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Christopher Greaves

Quick Bread

In the USA they are called “biscuits”, I think, a bread-like chunk of dough baked and served as a side dish with the main course.

Since this recipe uses sour milk, I suspect we are close to “sourdough bread”.

Whatever. I make these when I feel or need (same thing!) something bread-like in a hurry. Sometimes I feel like a bread-and-jam afternoon snack, or I want something to eat with homemade soup.

The basic recipe is sour milk and flour, and no, I don’t know what happens if you use fresh milk.

I purchase powdered milk in bulk, because I hate lugging what is essentially water home from the shops. I mix my milk in half-pint glass bottles, previously used for juice, and once the milk went sour (I left it out all day). Now I maintain a bottle of sour milk, well half a bottle actually, a cup full, in the door of the refrigerator.

In a mixing bowl (in the sink, this could get messy!) I shovel two cups of regular flour. I add a teaspoon of salt and a teaspoon of baking soda (but see “additives” below), and mix the dry ingredients thoroughly.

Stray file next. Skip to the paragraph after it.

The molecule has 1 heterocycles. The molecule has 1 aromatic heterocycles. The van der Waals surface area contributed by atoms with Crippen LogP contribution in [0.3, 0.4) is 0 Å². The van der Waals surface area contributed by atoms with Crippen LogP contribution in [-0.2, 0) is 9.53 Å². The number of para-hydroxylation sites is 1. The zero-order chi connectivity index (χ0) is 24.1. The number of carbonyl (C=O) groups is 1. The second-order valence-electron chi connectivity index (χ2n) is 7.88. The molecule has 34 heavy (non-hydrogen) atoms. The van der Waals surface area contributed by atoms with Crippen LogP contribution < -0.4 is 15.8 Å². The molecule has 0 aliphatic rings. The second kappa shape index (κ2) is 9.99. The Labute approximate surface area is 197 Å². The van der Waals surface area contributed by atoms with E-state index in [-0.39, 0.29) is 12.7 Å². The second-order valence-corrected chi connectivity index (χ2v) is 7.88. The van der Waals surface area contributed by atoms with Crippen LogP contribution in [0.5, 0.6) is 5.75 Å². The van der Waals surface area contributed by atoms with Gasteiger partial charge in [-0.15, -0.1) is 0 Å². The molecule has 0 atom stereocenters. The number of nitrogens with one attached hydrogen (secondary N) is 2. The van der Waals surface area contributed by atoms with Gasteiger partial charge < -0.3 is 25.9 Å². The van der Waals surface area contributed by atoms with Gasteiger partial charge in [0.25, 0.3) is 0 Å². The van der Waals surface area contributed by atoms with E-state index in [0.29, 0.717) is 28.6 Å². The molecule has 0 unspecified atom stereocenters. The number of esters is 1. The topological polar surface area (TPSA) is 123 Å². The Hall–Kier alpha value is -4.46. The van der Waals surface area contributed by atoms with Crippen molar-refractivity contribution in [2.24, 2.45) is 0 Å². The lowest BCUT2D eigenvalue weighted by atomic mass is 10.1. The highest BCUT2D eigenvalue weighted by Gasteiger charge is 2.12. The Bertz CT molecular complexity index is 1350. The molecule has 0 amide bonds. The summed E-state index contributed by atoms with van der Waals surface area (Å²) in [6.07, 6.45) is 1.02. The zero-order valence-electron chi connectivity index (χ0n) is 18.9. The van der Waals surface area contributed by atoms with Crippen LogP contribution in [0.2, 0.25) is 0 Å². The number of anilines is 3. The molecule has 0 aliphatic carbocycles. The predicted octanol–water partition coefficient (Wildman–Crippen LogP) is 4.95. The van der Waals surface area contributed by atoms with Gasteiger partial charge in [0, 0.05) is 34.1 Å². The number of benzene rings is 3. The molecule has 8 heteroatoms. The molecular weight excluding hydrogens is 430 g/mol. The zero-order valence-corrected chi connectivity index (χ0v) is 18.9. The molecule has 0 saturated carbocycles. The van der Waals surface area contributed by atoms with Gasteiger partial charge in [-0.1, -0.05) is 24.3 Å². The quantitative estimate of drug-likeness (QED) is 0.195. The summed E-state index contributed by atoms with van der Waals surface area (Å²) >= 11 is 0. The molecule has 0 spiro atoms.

I pour in the cup of sour milk, and immediately refill the bottle with a ˝ cup of powdered milk and a cup of warm water, shake, and place in the refrigerator to sour up for the next batch a few days from now.

I mix the sour milk into the dry ingredients. When the proportions are right, it makes a dough that is moist, but not sloppy. It is dry to the fingers.

I divide the dough in half; one half goes into a plastic bag in the fridge for next time. The first half is rolled into balls about 1˝ inches diameter and placed in well-greased muffing tins (but see “shapes” below).

Bake on a high temperature (375-400) for about twenty minutes.



I will add almost anything to relieve the boredom; dried herbs (of any kind), ground black pepper, chopped apple peel, grated carrots, raisins, grated cheese.

Knock yourself out!


Use my imagination, then add yours.

Roll the dough into three ˝“ diameter sausages and then braid them.

Roll the dough flat and use a cookie-cutter to make flat breads.

Drop the ball of dough into a suitably-sized loaf tin to make a sliceable bread.

And so on ....


416-993-4953 CPRGreaves@gmail.com

Toronto, Friday, August 14, 2015 1:10 PM

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